Universal Music said it is transforming itself into a broader entertainment company that derives more revenue from untapped sources like advertising. UMG senior executives discussed their strategy wit
Universal Music, the world's largest record company, said it is transforming itself into a broader entertainment company that derives more revenue from untapped sources like advertising.
"New opportunities will emerge to monetize our assets and create new revenue streams," senior executives told about 40 analysts and investors in London on Oct. 6.
Present at the London gathering were UMG chairman and CEO Doug Morris, president & COO Zach Horowitz, vice chairman & CFO Nick Henny and Universal Music Group International chairman and CEO Lucian Grainge.
"Universal Music is in the business of creating global stars and brands," it said. "We are now beginning to expand our relationships with our artists and share in the multiple revenue streams that accrue from their success."
The Universal executives also made the point that all the new revenue streams they are chasing still hinge on the company's ability to sign and nurture singers and groups that consumers want to hear.
Record sales have been hammered for five years as listeners illegally downloaded music for free while the industry scrambled to revamp its business model.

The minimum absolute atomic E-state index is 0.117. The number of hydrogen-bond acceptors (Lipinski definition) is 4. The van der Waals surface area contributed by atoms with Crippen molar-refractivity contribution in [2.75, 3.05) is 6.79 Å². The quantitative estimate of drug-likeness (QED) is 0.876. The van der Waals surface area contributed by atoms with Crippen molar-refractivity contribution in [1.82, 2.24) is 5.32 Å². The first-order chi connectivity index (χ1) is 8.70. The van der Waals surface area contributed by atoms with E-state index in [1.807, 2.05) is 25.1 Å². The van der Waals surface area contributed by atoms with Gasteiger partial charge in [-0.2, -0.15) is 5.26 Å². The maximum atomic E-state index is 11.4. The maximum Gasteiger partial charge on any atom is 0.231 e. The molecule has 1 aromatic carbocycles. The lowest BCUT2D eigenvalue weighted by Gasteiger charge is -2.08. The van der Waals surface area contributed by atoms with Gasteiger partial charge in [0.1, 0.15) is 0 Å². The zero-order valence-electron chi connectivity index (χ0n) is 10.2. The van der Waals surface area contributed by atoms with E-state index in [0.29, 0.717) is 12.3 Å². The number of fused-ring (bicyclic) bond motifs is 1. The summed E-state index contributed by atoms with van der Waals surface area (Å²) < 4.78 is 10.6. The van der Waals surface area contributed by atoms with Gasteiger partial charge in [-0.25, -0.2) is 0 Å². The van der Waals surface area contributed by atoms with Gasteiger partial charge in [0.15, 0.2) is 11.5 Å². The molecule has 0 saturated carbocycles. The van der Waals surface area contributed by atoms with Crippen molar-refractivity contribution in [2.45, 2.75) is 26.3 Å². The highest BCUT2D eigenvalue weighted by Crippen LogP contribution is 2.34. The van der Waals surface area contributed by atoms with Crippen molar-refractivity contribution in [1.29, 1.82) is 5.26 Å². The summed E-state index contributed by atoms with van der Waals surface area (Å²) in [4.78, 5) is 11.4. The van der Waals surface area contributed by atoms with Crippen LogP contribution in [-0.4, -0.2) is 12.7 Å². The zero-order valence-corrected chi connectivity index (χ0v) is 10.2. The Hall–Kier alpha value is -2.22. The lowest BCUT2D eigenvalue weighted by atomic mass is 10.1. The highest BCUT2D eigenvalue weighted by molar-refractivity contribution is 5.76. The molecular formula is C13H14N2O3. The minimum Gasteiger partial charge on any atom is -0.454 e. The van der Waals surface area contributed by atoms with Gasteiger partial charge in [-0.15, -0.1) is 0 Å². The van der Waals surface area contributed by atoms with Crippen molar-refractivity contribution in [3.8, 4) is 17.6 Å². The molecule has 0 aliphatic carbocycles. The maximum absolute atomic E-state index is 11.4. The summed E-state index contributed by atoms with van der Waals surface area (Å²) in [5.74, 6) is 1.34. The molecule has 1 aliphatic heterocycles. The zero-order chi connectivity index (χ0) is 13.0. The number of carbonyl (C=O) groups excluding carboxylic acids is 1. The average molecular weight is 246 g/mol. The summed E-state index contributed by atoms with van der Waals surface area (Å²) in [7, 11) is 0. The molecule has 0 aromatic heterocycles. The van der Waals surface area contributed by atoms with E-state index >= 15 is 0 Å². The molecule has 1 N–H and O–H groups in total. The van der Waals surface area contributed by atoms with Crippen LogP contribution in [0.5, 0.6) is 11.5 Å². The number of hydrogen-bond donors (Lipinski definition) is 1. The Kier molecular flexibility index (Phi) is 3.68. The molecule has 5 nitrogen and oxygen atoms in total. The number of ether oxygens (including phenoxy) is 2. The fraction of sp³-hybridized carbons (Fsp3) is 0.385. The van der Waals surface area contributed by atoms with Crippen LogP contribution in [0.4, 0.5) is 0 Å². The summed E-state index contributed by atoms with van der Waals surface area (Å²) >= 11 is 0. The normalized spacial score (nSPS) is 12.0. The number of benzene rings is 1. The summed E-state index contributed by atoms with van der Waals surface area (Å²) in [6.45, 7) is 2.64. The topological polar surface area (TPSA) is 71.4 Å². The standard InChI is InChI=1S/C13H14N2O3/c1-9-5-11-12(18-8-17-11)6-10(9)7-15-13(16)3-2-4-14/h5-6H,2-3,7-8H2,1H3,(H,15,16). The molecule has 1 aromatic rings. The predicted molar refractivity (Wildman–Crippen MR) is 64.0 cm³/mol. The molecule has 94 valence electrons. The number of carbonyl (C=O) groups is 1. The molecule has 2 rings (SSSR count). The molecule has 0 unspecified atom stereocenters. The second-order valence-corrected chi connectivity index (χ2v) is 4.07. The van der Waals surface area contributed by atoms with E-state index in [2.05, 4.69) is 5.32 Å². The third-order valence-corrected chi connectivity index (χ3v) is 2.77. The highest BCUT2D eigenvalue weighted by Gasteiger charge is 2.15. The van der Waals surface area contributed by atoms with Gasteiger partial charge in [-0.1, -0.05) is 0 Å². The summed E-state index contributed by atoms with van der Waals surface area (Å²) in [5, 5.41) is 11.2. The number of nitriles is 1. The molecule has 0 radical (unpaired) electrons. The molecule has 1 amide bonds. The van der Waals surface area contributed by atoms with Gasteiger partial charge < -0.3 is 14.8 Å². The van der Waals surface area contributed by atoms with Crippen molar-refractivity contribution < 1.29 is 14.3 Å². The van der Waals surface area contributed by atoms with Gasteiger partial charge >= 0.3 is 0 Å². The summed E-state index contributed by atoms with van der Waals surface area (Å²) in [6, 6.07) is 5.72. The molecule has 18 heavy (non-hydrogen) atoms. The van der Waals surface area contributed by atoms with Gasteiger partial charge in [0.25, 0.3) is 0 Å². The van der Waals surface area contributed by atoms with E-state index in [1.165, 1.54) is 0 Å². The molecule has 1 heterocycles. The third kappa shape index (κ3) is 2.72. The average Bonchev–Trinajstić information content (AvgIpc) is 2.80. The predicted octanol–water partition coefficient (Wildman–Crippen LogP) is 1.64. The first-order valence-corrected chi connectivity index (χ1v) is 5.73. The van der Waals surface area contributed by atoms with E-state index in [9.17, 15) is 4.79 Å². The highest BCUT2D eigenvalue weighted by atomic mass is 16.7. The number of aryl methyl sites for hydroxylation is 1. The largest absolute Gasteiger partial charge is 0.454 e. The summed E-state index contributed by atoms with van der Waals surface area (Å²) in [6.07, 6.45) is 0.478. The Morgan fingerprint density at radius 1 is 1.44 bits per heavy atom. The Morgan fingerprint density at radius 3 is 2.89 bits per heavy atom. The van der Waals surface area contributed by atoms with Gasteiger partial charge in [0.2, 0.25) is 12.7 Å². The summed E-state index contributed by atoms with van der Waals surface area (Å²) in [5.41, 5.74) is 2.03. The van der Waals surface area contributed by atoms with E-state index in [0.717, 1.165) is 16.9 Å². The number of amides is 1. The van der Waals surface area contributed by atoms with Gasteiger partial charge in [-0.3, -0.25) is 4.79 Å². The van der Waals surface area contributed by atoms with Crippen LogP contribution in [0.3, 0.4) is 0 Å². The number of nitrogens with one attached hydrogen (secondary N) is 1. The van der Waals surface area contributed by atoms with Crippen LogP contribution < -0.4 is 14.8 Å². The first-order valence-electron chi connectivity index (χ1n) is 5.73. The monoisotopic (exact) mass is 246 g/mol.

Sales have begun to level off as mobile phone ringtones, legal downloading and subscriptions offset the decline in CD sales. Universal Music said those businesses have swelled to €100 million ($ 121.8 million) in the first-half of 2005 from virtually nothing two years ago.
Record companies continue to pursue new untested ventures, like Universal's deal earlier this week making its music available to mobile phone maker Motorola for a new wireless service, iRadio.
Universal Music is hoping to take a piece of the $300 billion global advertising pie by selling music videos on demand over the Internet and on pay TV, chairman Doug Morris and other senior executives said. It already has deals in place with Yahoo, AOL and MSN.
The company also said without elaboration that it wants to "tap into the enormous demand for free music, and generate revenue from those who can't or won't pay."
It said it is expanding its relationship with artists, pointing to cosmetics and clothing lines tied to new pop group Pussycat Dolls and the forthcoming biopic "Get Rich or Die Tryin" starring its top-selling rapper 50 Cent.
Total first-half revenue at Vivendi-owned Universal Music gained 9 percent from the year-ago period to €2.2 billion ($ 2.7 billion) as profits nearly tripled to €142 million ($ 173 million).
(c) Reuters 2005.